Greenwing, Bluewing, Cinnamon Teal Are Here
It’s early, and we’re all getting antsy. Sure, doves help some – actually, doves help our collective shotgunning mental states...
It’s early, and we’re all getting antsy. Sure, doves help some – actually, doves help our collective shotgunning mental states quite a bit. Same with early, aka resident Canadas; however, it’s just not the same. But it’s getting close, where here IT refers to opening day of the regular season.
But in the meantime, there are teal – and if you’re not a fan of teal…well, it’s my way of thinking you’re not a fan of duck hunting. Teal present a conglomeration of everything that is waterfowl and waterfowl hunting – speed, challenge, decoys, a little calling, not to mention some of the finest eating, I’d venture to say, on the planet.
What’s more, teal populations, according to avian number crunchers with the U.S. Fish and Wildlife Service, are sky-high. Blue-winged teal numbers stand at 9.2 million, up three percent from last year, and up an astonishing 94 percent over the long-term average. Greenwings are estimated at 3.4 million, a 20 percent jump over 2011. As for cinnamons – all I know, and I’ll admit unscientifically, is I saw plenty of the handsome little devils while on Utah’s Farmington Bay in June, and even more on Idaho’s Blackfoot Reservoir during a bowfishing expedition there.
Where will the little speedsters be this week? They’re here in Iowa already; however, they’re having trouble finding water, thanks to Mother Nature’s decision to hold back anything remotely resembling rain over the course of the past three months. I’m sure some blue-wings have passed the Hawkeye State on by. That’s fine, considering that Iowa, like Michigan, Minnesota, and Wisconsin have no early teal season. That may change, but for now, it’s squirrels and doves in the Upper Midwest.
But Tony Vandemore in central Missouri has teal. Vandemore made his own water, and the birds have responded. “It’s dry here,” Tony told me, “but we have water, and the migration has definitely started. I expect to see more birds come the full moon [31 August/1 September]; I always do.” Some pintails have made their way down to central Missouri, said Vandemore – not surprising, as they’re early migrants like the smaller blue-winged cousins.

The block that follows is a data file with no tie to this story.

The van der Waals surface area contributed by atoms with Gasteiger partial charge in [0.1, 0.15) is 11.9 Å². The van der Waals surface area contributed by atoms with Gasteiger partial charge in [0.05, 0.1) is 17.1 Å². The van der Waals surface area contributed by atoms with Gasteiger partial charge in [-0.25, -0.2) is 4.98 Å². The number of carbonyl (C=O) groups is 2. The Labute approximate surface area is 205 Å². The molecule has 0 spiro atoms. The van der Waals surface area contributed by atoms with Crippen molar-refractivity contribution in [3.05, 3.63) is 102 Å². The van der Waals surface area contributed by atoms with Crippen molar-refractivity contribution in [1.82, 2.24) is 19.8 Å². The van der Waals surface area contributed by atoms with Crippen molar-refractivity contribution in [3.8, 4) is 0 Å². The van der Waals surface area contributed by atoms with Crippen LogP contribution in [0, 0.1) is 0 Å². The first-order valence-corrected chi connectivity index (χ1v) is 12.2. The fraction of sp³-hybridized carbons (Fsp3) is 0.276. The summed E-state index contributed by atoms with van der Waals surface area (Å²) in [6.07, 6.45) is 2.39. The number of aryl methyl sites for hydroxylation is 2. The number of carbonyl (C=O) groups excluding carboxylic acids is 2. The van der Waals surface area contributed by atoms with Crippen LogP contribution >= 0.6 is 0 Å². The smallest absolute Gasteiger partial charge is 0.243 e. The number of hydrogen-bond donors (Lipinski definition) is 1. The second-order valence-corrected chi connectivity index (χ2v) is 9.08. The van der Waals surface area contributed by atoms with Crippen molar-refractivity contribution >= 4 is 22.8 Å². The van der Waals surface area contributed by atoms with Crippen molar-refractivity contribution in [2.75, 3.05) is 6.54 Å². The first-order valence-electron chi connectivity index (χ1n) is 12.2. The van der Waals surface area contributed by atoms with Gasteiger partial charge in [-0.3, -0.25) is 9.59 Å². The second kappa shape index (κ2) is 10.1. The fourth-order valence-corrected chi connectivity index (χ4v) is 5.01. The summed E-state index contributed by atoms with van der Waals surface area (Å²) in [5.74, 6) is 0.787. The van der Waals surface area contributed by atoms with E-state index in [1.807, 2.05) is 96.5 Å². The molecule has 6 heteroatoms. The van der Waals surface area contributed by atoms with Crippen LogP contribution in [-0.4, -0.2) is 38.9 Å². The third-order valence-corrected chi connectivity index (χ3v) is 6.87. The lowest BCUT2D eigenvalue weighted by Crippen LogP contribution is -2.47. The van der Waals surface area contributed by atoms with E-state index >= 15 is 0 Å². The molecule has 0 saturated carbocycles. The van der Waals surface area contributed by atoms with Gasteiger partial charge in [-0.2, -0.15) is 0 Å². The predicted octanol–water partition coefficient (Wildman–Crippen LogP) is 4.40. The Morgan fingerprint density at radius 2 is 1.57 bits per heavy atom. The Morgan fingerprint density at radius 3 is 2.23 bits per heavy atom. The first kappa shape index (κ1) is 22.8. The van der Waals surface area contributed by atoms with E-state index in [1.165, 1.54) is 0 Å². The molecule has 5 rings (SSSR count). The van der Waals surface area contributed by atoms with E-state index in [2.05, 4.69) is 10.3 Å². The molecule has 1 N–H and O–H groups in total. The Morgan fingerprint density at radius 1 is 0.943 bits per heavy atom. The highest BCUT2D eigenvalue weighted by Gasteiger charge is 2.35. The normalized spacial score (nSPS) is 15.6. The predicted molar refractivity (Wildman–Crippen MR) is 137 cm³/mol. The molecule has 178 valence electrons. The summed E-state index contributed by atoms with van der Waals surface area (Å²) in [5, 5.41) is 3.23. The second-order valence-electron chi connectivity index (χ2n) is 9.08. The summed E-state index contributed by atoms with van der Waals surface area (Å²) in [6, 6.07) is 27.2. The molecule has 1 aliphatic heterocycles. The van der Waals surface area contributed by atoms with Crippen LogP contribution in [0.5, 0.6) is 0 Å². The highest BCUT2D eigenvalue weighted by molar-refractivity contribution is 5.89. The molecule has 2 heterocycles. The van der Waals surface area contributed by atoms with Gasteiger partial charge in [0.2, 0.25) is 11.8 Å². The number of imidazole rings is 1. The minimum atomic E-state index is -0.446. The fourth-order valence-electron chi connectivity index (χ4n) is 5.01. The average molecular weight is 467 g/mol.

Over Kentucky way, call-maker Field Hudnall sits 40 miles northeast of Louisville on the Ohio River. “We’re not seeing much of anything right now,” the calling champ said. “Lots of local geese, and some wood ducks, but there’s no migration to speak of. We’ll know more, though, after this weekend (1 September) and the start of our early goose season.”
Right now, the question for teal hunters at the southern end of the flyway is what impact Hurricane Isaac will have both on habitat conditions in Louisiana and Mississippi, as well as on transient teal already on southern marshes. “With the rest of the flyway so dry,” said Rod Haydel of Haydel’s Game Calls, “we were looking at a banner teal season. We’d had quite a bit of rain in southwest Louisiana, and most everything was full. The problem with Isaac is going to be the storm surge pushing saltwater into the freshwater marshes, and the resulting vegetation die-off. No vegetation, no feed, no ducks. That’s in the long term. As for Isaac itself, I anticipate the heavy rains will scatter the birds, pushing them into the rice fields rather than onto the marshes.” Louisiana’s teal season opens 15 September, and continues through the 30th.
Up north and across the border, our Canadian brothers in Saskatchewan, Manitoba, and Ontario begin their traditional duck seasons in September, anytime from the first to the third week, depending on province and zone. “I’m definitely seeing more birds this year,” said Mike Hungle, a flyway manager for Avery Outdoors and resident of Regina. “Mallards, mostly, but lots of teal. Teal numbers are way up. And the sandhill cranes are starting to move into the (Regina) area now, so it’s getting close. A couple more weeks, and the first snow geese will be here.”